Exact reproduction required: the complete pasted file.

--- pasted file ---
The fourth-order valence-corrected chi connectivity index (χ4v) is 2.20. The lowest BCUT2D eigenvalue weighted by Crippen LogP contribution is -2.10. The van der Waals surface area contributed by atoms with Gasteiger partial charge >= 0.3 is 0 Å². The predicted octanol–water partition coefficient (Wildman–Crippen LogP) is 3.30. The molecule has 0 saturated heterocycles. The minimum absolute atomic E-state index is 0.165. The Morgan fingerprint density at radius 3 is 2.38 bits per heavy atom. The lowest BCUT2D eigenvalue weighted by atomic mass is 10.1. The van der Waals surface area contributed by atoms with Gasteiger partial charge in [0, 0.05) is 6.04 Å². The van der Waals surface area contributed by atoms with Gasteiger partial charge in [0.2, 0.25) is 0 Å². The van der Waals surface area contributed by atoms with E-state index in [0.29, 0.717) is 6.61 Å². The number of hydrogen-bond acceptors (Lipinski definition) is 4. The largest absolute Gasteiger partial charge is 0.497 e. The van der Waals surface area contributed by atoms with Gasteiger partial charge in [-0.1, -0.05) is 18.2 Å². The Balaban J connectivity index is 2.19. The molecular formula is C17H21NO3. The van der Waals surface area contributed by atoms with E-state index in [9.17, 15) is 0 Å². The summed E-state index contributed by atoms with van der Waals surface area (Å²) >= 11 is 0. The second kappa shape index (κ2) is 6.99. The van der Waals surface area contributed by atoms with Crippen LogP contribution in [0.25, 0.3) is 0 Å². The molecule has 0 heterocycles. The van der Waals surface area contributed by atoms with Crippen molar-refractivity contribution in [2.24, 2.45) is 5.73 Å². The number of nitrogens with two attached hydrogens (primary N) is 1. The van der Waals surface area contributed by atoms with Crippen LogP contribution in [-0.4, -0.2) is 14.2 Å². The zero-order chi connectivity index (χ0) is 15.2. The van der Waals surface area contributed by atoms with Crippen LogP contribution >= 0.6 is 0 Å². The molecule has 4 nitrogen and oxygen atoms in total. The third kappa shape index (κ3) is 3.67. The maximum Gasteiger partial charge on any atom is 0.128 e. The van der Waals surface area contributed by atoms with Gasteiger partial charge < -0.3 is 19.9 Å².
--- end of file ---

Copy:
The fourth-order valence-corrected chi connectivity index (χ4v) is 2.20. The lowest BCUT2D eigenvalue weighted by Crippen LogP contribution is -2.10. The van der Waals surface area contributed by atoms with Gasteiger partial charge >= 0.3 is 0 Å². The predicted octanol–water partition coefficient (Wildman–Crippen LogP) is 3.30. The molecule has 0 saturated heterocycles. The minimum absolute atomic E-state index is 0.165. The Morgan fingerprint density at radius 3 is 2.38 bits per heavy atom. The lowest BCUT2D eigenvalue weighted by atomic mass is 10.1. The van der Waals surface area contributed by atoms with Gasteiger partial charge in [0, 0.05) is 6.04 Å². The van der Waals surface area contributed by atoms with Gasteiger partial charge in [0.2, 0.25) is 0 Å². The van der Waals surface area contributed by atoms with E-state index in [0.29, 0.717) is 6.61 Å². The number of hydrogen-bond acceptors (Lipinski definition) is 4. The largest absolute Gasteiger partial charge is 0.497 e. The van der Waals surface area contributed by atoms with Gasteiger partial charge in [-0.1, -0.05) is 18.2 Å². The Balaban J connectivity index is 2.19. The molecular formula is C17H21NO3. The van der Waals surface area contributed by atoms with E-state index in [9.17, 15) is 0 Å². The summed E-state index contributed by atoms with van der Waals surface area (Å²) >= 11 is 0. The second kappa shape index (κ2) is 6.99. The van der Waals surface area contributed by atoms with Crippen LogP contribution in [0.25, 0.3) is 0 Å². The molecule has 0 heterocycles. The van der Waals surface area contributed by atoms with Crippen molar-refractivity contribution in [2.24, 2.45) is 5.73 Å². The number of nitrogens with two attached hydrogens (primary N) is 1. The van der Waals surface area contributed by atoms with Crippen LogP contribution in [-0.4, -0.2) is 14.2 Å². The zero-order chi connectivity index (χ0) is 15.2. The van der Waals surface area contributed by atoms with Crippen LogP contribution >= 0.6 is 0 Å². The molecule has 4 nitrogen and oxygen atoms in total. The third kappa shape index (κ3) is 3.67. The maximum Gasteiger partial charge on any atom is 0.128 e. The van der Waals surface area contributed by atoms with Gasteiger partial charge < -0.3 is 19.9 Å².